This week's Poem Of The Week, presented in association with Poetry Ireland, is Domínio Vale do Mondego by Roisin Kelly.
Domínio Vale do Mondego
You beat the branches with a stick, so that olives fall
as quickly as the days are passing.
Every night at the press: the smell of crushed olives
like warm darkness you could eat.
Here they eat their bread with olive oil and salt.
At dawn the olive nets are glittering with frost.
The harvest must be brought in before the solstice,
your flock of sheep must be brought in before the night.
The terraces in this valley are ancient.
Pine needles make quiet the old Roman road.
When I close my eyes all I see is olives, falling.
And you, bending to pick up a lamb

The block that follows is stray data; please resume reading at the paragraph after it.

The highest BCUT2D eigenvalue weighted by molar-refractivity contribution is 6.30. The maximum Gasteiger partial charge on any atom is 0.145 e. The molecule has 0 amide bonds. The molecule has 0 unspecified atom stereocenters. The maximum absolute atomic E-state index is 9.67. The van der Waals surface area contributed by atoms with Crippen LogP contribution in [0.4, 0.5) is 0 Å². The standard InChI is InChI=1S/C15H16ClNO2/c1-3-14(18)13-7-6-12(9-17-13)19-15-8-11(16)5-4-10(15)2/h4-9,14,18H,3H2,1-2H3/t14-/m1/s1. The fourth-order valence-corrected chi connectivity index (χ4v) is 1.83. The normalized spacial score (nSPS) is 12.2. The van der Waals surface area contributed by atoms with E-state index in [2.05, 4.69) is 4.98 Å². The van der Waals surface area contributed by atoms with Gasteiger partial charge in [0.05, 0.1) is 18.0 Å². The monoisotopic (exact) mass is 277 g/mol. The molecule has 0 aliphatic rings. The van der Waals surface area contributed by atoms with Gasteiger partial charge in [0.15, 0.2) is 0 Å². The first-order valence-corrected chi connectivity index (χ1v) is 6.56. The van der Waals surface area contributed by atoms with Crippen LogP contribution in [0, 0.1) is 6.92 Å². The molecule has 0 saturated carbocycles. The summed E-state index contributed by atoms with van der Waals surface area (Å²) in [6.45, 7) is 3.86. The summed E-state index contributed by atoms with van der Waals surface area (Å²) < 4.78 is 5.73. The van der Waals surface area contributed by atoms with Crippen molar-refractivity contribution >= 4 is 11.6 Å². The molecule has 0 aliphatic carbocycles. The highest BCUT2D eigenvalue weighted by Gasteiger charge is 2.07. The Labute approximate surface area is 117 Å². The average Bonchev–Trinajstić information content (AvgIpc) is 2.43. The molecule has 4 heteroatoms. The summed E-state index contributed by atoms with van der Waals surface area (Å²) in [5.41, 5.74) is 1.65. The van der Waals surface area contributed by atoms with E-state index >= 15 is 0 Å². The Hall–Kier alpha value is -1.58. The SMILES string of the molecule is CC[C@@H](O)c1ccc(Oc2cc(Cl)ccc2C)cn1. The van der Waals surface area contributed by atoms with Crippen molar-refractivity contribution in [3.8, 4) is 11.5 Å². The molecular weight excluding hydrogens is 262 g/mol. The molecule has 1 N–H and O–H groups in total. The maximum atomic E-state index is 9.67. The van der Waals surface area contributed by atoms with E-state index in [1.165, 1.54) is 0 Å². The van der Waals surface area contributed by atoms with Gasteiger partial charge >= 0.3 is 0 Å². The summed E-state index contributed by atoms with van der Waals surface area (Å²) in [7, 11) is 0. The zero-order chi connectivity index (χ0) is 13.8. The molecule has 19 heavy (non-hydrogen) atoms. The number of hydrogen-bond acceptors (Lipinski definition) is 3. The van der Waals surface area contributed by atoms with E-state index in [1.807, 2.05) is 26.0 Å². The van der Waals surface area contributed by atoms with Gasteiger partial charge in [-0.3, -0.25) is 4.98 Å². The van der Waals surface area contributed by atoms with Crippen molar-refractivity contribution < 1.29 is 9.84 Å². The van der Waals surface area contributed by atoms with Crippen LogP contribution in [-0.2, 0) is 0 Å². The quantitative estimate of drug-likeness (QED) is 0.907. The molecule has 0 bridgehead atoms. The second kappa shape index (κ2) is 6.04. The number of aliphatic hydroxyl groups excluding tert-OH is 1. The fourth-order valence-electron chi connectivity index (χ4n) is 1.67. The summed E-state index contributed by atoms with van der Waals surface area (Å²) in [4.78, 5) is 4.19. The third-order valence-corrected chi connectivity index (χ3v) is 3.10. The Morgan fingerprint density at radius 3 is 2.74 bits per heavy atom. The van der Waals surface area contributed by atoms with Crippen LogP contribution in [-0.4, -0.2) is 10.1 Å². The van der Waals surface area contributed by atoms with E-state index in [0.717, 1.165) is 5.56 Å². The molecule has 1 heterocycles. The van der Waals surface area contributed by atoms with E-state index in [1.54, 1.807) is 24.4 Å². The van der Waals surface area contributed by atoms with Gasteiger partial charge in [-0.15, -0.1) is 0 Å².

just as the pink terraces of dusk begin to fade.
A shepherd, a farmer, efficient and practical man.
But more than anyone, you know how an hour
has no meaning: there is only a sheep’s bell
that chimes in the distance between you, and the time left
in which you can follow it. In this village
of shawled widows, who might they call witch?
At the river I write your name on an apple,
cast it in water as black as your name.
Turbines pause turning on the mountain,
their red bulbs glowing on each blade.
Above the Spanish border, an eagle floating – forever.
Olives rise from nets and hover mid-air.
Now: is it day? Is it night? It is neither.
The air is a pure colour.
Roisin Kelly was born in the north of Ireland, brought up in Leitrim and has lived in Cork. Southword published her first volume, the chapbook Rapture, in 2016. In the same year her work was shortlisted for the Hennessy New Irish Writing Award. She is the winner of the Fish Poetry Prize for 2017. Roisin is the featured poet in the current issue of the Poetry Ireland Review.